by Max Brantley
Most states will raise taxes on businesses to replenish unemployment benefit trust funds, a new survey shows.
Unemployment taxes remain low by historical standards: the survey, by the National Association of State Workforce Agencies, found that states have effectively cut the unemployment tax rate on businesses by 64 percent since the unemployment program began collecting taxes from employers in 1938.
Arkansas business and labor couldn't reach agreement on a path to repay the fund here. Labor opposed benefit cuts. Legislation was adopted to allow for a bond issue to repay money owed the federal government, with a higher tax used to pay off the bonds. Separate legislation backed by the chamber of commerce has already reduced unemployment benefits in several ways.
The Arkansas State Chamber of Commerce will hold a meeting on repaying the debt May 4. A note from director Randy Zook said the debt in Arkansas is nearing $360 million. He said a bond issue, which would require an election, is one option, but not the only option for dealing with the debt. He didn't elaborate on other strategies.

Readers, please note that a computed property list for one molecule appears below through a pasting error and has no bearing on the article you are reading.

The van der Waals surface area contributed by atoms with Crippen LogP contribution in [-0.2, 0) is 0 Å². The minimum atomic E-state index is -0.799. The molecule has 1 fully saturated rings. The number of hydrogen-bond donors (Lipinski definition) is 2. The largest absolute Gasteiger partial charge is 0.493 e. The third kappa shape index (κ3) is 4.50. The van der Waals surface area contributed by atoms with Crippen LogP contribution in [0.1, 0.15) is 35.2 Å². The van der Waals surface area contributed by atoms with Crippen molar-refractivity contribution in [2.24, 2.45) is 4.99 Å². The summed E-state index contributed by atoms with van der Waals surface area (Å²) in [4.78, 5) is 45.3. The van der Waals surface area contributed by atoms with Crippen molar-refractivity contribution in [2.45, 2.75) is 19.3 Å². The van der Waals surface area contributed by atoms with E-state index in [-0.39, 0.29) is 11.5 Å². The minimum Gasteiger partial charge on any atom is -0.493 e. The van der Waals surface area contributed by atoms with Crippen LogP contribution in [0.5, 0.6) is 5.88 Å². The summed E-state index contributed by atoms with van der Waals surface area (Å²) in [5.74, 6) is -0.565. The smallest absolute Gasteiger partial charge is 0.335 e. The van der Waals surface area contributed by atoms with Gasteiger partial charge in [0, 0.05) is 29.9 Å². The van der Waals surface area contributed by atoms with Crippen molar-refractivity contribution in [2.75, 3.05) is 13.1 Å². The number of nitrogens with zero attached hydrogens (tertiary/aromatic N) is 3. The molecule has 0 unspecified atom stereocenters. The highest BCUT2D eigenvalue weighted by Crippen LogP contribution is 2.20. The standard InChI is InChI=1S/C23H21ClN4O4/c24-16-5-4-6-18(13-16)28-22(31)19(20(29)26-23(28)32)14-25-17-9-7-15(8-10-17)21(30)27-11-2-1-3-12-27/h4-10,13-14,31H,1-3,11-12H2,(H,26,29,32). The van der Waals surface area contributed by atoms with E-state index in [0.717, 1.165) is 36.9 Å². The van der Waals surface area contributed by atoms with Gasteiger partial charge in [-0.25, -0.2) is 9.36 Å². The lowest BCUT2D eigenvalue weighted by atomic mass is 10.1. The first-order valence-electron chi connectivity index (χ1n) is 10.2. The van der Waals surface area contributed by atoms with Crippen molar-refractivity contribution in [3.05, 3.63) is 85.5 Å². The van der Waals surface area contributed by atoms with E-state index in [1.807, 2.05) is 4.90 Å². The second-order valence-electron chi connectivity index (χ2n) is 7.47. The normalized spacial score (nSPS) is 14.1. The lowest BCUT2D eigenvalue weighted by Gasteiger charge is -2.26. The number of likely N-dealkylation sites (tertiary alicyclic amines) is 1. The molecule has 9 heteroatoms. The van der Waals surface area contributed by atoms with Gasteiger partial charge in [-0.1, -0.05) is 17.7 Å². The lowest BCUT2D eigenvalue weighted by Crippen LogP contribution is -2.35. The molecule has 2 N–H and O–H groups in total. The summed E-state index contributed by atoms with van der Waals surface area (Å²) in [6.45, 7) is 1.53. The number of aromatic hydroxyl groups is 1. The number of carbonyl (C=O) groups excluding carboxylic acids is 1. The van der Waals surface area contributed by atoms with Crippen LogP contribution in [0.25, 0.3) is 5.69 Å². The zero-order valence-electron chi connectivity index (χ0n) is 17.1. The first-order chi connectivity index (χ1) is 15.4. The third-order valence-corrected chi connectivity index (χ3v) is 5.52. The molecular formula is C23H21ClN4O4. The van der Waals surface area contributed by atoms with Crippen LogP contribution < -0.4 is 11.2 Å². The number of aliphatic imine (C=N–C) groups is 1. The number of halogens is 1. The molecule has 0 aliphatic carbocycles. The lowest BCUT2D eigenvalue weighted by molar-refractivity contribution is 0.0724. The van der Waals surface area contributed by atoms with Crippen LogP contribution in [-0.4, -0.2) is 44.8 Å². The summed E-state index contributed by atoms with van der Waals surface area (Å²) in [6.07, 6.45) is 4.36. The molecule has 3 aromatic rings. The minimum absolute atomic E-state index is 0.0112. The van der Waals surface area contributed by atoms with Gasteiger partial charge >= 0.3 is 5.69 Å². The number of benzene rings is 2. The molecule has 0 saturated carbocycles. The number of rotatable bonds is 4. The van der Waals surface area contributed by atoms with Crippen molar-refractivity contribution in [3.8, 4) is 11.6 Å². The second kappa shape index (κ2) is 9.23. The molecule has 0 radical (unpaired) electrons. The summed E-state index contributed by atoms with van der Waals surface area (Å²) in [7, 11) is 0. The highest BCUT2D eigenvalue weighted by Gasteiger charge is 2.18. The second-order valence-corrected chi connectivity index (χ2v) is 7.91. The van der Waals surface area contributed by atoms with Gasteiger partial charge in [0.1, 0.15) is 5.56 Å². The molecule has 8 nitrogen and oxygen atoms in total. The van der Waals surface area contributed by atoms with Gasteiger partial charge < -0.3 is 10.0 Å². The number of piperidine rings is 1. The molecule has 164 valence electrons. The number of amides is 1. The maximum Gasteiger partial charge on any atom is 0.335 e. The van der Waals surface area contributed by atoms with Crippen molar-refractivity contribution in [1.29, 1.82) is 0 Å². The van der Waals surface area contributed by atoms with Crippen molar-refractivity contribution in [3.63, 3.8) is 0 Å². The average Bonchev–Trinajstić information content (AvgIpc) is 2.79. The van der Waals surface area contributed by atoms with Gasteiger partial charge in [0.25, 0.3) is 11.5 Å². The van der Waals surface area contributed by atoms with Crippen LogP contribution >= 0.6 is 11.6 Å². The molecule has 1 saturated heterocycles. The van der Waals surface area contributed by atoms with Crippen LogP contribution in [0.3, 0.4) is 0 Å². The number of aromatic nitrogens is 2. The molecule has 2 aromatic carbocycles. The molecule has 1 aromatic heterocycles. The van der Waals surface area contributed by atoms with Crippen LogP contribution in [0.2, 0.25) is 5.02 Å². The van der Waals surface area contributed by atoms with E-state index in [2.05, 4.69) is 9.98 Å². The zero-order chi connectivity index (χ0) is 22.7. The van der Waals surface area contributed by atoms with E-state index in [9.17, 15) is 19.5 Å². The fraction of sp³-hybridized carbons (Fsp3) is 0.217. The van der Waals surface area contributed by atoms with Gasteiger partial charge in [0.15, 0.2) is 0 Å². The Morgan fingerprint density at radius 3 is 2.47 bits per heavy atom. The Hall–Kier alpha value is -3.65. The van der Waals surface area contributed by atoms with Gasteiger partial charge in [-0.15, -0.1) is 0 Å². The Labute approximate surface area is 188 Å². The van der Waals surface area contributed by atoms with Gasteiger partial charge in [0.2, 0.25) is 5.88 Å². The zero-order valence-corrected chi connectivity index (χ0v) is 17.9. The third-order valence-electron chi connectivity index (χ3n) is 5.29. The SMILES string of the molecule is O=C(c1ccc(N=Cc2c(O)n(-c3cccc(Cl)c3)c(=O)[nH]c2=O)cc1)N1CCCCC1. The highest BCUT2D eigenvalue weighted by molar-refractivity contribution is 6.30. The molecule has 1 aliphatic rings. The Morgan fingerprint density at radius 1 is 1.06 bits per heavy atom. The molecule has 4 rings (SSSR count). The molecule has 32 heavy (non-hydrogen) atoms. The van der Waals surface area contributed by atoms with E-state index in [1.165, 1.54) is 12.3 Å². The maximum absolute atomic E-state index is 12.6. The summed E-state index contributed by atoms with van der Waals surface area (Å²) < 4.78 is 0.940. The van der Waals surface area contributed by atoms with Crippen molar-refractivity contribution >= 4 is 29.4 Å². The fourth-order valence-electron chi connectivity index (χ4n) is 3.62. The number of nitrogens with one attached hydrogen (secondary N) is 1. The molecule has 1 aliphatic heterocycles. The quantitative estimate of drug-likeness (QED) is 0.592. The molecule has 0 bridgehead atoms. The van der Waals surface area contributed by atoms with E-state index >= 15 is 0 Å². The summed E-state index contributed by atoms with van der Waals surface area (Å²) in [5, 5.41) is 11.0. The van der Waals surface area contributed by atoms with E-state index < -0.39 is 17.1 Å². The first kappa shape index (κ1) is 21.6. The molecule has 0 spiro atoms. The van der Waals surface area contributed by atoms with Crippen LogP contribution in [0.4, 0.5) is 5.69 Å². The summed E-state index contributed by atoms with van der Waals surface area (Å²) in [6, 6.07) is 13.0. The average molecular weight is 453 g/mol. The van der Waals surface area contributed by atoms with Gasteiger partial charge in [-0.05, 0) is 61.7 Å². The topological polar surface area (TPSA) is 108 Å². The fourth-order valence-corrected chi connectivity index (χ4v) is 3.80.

NOTE FROM RANDY ZOOK TO CHAMBER BOARD MEMBERS
We need your help in deciding the best course of action regarding the Unemployment Insurance Trust Fund debt , which is now just shy of $360 million. Arkansas employers are responsible for repayment of this debt, known properly as Title XII advances from the U.S. Department of Labor. This affects ALL AR employers who pay Unemployment Insurance taxes.
The just-concluded General Assembly passed Act 1125, which allows for special revenue bonds to be issued to repay the balance. That is one option. There are others, and we need your advice and involvement in this process to ensure we are choosing the best possible option.
Please plan to join us on Wednesday, May 4, at 11:30 for a series of working lunch meetings to discuss this issue in detail. It will be very helpful, too, if you can take time before the meeting to review your company’s UI costs so you can have that understanding as you weigh the possible effects on your business. We should conclude the meeting no later than 1:15.